Monday, November 14, 2011

OpenJDK Java8 Lambda Syntax

This document provides some working examples of the future OpenJDK 8 lambda syntax.   There was a lot of discussion whether the language changes would get included in the Java7 or Java8 so it looks like we will see the changes in Java8 slated for release in 2013.

The lambda conversion uses a target SAM type or single abstract method.

You can see the conversion in this example:

    interface F {
        void f();

        final F func = () -> System.out.println("Test");
        System.out.println("Function Object : " + func);
The variable type on the left is an interface of type 'F' with a single method 'f'.

It seems that the Java lambda implementation provides a slightly more expressive syntax for code blocks that you would normally see in an anonymous inner class.  These sections of  code are synonymous.

        for (int i = 0; i < 10; i++) {
            final int ii = i;
            final int res6 = ((Fx)( (final int y) -> y + ii )).f(10);          
            System.out.println("[6] Output from recent lambda call index="+i+" : " + res6);

        for (int i = 0; i < 10; i++) {
            final int ii = i;
            // @line70, anon inner class call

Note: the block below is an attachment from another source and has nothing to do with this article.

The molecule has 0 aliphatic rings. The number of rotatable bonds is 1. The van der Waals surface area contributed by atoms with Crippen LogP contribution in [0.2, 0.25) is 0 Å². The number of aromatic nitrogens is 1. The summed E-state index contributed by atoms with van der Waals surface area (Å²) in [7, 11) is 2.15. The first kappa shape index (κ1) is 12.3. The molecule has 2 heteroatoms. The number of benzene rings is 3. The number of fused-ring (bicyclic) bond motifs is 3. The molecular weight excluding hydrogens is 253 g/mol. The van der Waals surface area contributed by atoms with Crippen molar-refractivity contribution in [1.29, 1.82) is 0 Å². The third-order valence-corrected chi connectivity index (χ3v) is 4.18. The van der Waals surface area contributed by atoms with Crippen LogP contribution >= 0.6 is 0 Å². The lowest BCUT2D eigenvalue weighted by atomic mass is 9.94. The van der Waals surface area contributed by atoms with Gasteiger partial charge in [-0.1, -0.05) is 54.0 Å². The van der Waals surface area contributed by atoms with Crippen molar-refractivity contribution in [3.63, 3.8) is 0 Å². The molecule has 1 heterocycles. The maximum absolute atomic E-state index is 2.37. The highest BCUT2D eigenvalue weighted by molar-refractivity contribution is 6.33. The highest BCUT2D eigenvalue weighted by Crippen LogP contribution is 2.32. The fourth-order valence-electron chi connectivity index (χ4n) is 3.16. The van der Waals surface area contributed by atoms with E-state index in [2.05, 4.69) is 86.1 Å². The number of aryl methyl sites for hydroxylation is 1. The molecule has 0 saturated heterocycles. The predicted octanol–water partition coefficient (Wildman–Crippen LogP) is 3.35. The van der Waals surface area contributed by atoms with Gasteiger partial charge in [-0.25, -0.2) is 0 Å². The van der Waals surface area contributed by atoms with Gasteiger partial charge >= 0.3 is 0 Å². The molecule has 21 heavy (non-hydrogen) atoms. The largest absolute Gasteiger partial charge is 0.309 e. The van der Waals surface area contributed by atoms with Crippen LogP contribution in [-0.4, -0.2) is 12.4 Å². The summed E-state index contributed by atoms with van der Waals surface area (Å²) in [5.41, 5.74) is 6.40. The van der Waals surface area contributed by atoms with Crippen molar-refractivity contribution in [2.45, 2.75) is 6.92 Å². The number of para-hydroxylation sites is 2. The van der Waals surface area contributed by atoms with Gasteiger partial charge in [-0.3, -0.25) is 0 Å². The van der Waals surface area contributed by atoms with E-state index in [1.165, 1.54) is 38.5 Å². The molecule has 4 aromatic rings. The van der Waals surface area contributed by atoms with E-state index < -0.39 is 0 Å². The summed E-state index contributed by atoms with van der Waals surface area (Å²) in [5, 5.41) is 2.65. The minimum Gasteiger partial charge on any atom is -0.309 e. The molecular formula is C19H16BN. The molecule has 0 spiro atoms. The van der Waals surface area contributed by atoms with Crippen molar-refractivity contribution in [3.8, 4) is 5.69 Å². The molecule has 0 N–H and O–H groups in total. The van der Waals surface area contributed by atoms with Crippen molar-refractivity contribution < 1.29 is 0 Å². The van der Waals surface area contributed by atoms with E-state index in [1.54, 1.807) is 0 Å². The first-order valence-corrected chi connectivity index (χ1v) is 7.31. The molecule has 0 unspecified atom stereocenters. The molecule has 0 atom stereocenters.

final Fx fxx = new Fx() {
              public int f(int y) { return y + ii; }
            final int res6 = fxx.f(10);          
            System.out.println("[7] Output from anonymous inner call index="+i+" : " + res6);


The Lambda team provided a binary build of Javac and Java for Windows and Linux.


$ ./java.bat
openjdk version "1.8.0-ea"
OpenJDK Runtime Environment (build 1.8.0-ea-b1314)
OpenJDK Client VM (build 23.0-b04, mixed mode)



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Monday, November 7, 2011

Implementing a Parser and Simple Compiler for the Java Virtual Machine

1. Overview

  This document covers the implementation of a simple recursive-descent parser for an infix adder language with a lexer, parser, and compiler.  The language is implemented with Java and compiles to Java Virtual Machine (JVM) bytecode.  The first implementation of the compiler is different from other implementations because it is fully implemented in one class without third party parser generator libraries.  The implementation of the language only uses the Java standard libraries.  The code for the parser does not use a parser generator so it only contains pure Java standard libraries and no references to third-party libraries.

I wanted to discuss this particular example it helps for you to understand the nature of programming languages and their implementation.  Don't be scared about the parsing input token routines in them.  They help as a tool to the developer.  This a basic implementation but at least I provided a JVM compiler.  Actually code generator from the AST to JVM byte code.

Figure 1 : Mini adder language input (6 tokens are visible)
  The language program in the snippet above consists of a SYMBOL name token, an assignment token, NUMBER value the PLUS token and another NUMBER token.  The result of the add operation is stored in  global memory.  

2. Lexical Analysis

  The lexical analysis consists of reading the character tokens from the input stream and then converting those   ASCII characters into tokens that are used by our language.